“Then why won’t you let me out…? If I’ve practically saved everybody’s life, shouldn’t that be enough?”

       “Yes, I would. However, there was a… slight defect, not allowing us to transport you in and out of this world. Making you pixelated was hard enough, but at this point, we’d be making something from your typical video game come to the real world. In the end, it was impossible for us with our technology. Also, that name in your head—“

       “Notch,” Steve interrupted bluntly. “I’ve still not been able to figure out who it is.”

       “He’s the creator of this whole thing. After its great success and unbelievable effectiveness, he’s stopped contributing to this project. Now, I’m leading this. My name is Jeb. So, to the point: the only way to transport you out of this game is if you think of something with what we put in the “game.” As we create new inventions, we will add them to this game and hope that you can figure out how to get yourself out.”

       “So with what’s in this virtual world, I need to create a way to reality?”

       “In short, yes.”

       “Wait, what was I protecting our race from?”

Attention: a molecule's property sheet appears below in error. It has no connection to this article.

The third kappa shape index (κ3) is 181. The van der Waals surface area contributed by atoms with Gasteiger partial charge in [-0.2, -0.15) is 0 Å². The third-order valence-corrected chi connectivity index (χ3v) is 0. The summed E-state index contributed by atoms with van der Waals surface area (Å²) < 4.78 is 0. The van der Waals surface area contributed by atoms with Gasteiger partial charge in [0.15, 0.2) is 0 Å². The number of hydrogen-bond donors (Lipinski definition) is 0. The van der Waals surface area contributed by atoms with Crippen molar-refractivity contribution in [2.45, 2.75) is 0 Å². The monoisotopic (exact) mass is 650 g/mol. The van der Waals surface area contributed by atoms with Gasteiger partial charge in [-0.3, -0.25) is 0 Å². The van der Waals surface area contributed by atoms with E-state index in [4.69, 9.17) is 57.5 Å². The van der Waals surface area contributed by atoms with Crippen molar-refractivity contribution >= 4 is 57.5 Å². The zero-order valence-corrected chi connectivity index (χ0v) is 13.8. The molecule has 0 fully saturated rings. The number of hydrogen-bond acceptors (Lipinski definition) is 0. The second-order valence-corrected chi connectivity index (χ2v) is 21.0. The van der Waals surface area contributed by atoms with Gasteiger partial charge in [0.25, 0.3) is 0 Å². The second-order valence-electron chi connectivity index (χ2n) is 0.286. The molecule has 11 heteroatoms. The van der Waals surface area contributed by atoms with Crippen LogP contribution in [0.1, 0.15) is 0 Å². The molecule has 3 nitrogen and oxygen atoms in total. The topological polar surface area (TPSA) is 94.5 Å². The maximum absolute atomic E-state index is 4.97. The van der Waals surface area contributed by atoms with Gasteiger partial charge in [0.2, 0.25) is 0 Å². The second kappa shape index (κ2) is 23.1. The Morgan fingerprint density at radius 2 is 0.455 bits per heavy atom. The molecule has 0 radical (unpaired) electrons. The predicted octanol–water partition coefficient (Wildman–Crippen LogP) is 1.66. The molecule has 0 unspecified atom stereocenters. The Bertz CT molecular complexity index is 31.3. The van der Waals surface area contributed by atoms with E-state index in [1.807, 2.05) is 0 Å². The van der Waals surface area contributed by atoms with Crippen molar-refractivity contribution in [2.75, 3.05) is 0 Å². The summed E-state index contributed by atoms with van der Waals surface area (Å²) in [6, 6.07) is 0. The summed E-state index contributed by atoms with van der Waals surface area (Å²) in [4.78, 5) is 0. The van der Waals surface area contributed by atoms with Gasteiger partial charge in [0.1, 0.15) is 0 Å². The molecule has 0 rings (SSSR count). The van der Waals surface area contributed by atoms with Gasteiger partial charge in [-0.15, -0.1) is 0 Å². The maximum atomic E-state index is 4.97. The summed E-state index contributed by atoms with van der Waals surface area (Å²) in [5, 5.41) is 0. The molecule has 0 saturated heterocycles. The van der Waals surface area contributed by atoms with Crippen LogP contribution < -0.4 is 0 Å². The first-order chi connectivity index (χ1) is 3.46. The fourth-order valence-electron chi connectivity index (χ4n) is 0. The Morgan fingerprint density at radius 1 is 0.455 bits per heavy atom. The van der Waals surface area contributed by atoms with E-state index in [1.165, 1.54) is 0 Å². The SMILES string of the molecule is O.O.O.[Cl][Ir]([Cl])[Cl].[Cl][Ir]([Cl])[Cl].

“Ever felt a particular hatred to those monsters, specifically zombies?”

       “I have, and I put it upon myself to killing waves of them in my schedule.” This made Jeb’s before solemn face turn into a slight smile.

       “Well, that confirms my suspicions. Your old town that you were raised in (in reality) was taken over by these beings—zombies. They’re what took your parents away from you at a young age. Subconsciously, I suppose you knew that and wanted revenge.”

       “Well, in my spare time I can continue killing these heartless things… consciously now.”

       “Anyway, making this into a game has served as our cover-up. We created this whole thing and eventually, it sold worldwide as one of the most widely played games that we know today. Not only does the money we earn from this help us get you out, but helps us protect ourselves to escape the fate your parents had to face.”

       Without warning, Steve turned off the computer that he’d made. He knew that he’d have to get himself out, and he’d have to do it practically alone without any leads from the real world.